Multiple Tour Packages
Weather & Climate
Cambodia Weather and Climate
Cambodia can be visited throughout the year. However those planning to travel extensively by road should avoid the last two months of the rainy season when some countryside roads may be impassable.
The climate distinguished by four major seasons. The most pleasant is the cool-dry season from November to February during which temperatures are cooler (average 17-28º C.). The hot-dry season lasts from March to May (average 30-35º C.). From June to August is the rainy season, during which temperatures are relatively cool (average 27-33º C.). And from September to October is the cool-wet season (average 25-30º C.).
At this time of year it rarely rains in the morning: most precipitation comes in the afternoon, and even then, only sporadically. Rainfall varies considerably from area to area. Whereas the seaward slopes of the south-west highlands (Kompong Som and Kampot provinces) receive more than 5,000 mm of rain per annum, the central lowlands average only about 1,400 mm.
The climate can generally be described as tropical. As the country is affected by monsoon, it is hot and humid with an average temperature around 27.C (80.F). There are two distinct seasons: the Rainy Season and the Dry Season. However, the Dry Season is divided into two sub-seasons, cool and hot. These seasons are:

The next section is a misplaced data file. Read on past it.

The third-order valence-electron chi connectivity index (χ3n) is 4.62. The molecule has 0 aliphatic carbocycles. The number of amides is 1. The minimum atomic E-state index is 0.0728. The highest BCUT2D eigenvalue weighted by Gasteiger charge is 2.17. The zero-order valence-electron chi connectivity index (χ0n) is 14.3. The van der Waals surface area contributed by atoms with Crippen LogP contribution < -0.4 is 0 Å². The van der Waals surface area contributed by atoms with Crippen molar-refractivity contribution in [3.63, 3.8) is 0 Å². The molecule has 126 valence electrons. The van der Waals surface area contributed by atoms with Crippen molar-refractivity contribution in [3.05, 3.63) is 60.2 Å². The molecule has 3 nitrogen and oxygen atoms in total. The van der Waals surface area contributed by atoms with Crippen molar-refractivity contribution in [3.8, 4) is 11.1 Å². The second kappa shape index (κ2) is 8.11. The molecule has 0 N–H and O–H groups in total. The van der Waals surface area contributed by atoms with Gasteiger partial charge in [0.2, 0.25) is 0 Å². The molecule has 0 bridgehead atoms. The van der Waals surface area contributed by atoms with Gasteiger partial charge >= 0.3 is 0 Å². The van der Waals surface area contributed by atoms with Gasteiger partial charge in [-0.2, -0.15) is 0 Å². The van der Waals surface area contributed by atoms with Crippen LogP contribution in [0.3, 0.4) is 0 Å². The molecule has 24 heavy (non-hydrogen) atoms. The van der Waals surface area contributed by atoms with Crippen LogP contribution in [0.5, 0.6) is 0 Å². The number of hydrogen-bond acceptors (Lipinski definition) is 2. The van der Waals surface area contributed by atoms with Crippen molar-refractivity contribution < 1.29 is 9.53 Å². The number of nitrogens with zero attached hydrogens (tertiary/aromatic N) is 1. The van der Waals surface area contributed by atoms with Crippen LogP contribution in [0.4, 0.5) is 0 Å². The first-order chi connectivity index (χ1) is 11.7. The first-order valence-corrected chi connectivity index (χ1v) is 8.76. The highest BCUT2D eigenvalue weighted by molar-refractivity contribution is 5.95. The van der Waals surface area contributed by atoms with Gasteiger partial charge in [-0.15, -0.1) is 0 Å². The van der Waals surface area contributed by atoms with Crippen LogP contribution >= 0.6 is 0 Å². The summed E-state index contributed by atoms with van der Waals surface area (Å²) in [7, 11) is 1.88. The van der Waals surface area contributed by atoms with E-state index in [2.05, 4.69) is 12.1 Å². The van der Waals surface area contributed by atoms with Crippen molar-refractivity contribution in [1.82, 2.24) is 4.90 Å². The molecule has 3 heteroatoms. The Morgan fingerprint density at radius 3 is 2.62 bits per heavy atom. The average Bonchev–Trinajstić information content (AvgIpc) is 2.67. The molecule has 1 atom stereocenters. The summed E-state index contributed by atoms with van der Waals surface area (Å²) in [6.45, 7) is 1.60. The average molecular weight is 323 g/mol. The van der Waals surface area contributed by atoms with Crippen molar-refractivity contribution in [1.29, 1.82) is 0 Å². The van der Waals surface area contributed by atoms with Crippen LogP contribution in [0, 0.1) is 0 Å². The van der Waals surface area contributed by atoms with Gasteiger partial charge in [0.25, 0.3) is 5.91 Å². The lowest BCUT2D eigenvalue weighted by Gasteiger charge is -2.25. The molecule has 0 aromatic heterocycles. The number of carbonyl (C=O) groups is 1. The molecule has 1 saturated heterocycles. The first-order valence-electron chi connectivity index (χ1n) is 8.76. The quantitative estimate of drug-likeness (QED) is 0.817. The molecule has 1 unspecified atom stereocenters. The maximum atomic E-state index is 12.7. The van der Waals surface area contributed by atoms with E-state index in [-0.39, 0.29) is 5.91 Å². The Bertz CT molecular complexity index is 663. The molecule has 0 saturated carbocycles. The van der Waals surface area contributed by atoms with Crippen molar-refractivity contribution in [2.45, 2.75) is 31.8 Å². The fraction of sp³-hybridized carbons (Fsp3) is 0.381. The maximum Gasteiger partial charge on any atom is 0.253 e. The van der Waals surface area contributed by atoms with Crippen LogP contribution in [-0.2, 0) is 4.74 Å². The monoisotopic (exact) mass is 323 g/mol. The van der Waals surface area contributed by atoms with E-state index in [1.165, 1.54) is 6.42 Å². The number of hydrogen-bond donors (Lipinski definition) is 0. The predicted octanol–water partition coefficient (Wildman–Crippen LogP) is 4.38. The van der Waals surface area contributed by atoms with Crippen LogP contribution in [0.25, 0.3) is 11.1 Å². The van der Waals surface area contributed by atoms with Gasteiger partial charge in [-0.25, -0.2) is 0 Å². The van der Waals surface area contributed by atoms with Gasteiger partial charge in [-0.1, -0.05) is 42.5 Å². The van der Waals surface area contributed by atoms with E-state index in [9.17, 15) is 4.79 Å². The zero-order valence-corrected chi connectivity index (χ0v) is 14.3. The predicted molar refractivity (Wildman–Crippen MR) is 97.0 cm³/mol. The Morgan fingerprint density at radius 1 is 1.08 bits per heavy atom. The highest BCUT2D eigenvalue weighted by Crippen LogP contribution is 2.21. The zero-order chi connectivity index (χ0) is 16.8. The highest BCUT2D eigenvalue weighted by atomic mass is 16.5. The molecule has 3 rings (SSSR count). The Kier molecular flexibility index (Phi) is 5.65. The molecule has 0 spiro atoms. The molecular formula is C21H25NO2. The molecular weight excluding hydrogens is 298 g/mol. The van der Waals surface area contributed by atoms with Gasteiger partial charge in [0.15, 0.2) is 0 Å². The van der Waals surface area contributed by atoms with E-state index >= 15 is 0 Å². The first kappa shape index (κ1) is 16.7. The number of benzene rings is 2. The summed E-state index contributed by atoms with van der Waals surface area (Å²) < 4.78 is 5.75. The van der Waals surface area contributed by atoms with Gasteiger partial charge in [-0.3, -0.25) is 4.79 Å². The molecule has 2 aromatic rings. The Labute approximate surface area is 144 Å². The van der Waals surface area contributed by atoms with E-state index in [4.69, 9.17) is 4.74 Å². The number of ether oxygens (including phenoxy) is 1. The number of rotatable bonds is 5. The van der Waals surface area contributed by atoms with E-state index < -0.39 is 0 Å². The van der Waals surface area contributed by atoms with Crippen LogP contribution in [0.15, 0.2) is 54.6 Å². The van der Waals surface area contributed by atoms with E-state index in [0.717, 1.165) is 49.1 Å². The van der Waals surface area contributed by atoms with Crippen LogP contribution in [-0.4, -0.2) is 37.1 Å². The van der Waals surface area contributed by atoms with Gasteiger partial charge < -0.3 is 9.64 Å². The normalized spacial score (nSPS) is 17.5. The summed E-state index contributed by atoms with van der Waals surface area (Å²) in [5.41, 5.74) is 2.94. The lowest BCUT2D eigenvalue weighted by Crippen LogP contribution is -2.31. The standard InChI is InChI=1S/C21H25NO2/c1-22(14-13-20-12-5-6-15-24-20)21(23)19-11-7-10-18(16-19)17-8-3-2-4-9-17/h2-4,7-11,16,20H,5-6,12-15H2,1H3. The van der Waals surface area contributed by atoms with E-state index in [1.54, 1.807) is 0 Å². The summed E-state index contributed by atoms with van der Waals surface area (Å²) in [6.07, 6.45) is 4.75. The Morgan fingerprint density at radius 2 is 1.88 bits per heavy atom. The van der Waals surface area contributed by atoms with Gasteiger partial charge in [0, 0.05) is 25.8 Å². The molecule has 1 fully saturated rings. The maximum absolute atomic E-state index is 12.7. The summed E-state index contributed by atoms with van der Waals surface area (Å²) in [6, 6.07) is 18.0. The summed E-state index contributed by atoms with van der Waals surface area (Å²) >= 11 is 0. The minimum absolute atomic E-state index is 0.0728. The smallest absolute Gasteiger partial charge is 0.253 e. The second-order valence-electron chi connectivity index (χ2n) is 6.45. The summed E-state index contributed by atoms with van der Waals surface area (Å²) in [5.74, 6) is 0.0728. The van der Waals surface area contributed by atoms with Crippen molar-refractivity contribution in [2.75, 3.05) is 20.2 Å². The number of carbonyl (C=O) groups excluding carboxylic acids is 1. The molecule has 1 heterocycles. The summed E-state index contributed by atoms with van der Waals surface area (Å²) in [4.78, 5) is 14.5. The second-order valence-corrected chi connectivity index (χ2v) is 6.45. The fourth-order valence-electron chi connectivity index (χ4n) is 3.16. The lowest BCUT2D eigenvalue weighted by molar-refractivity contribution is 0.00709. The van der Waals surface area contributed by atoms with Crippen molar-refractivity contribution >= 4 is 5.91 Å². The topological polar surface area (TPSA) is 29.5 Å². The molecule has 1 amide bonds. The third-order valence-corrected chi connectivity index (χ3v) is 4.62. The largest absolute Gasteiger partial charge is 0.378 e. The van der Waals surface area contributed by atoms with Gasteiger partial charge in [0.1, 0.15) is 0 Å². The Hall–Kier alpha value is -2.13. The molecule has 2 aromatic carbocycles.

The Rainy season:
The Dry season (cool):
The Dry season (Hot):
Laos Weather and Climate
The climate throughout Laos is monsoonal. There are three distinct seasons with some variations between north and south. In general, it is wet between May and October and dry between November and April.
The cool dry season - occurs from November to January. In the Mekong valley, temperature can drop to around 15 degrees Celsius and the mountain temperature drop to zero degree Celsius or lower at night. Humidity is low at this time of the year and the most visitors consider it the best time to travel to Laos.
The hot dry season - follows through May. And toward the end of this period, there is high humidity and thunderstorms. Temperature can reach 35 degrees Celsius.
The wet season - generally lasts from June until October. It is typified by a consistent pattern of low clouds and rain. Flooding occurs along the Mekong River and some tributaries.
The average rainfall in the capital Vientiane is 1,700 mm, although in the north of Laos and the highlands it is wetter, with more than 3,000 mm each year.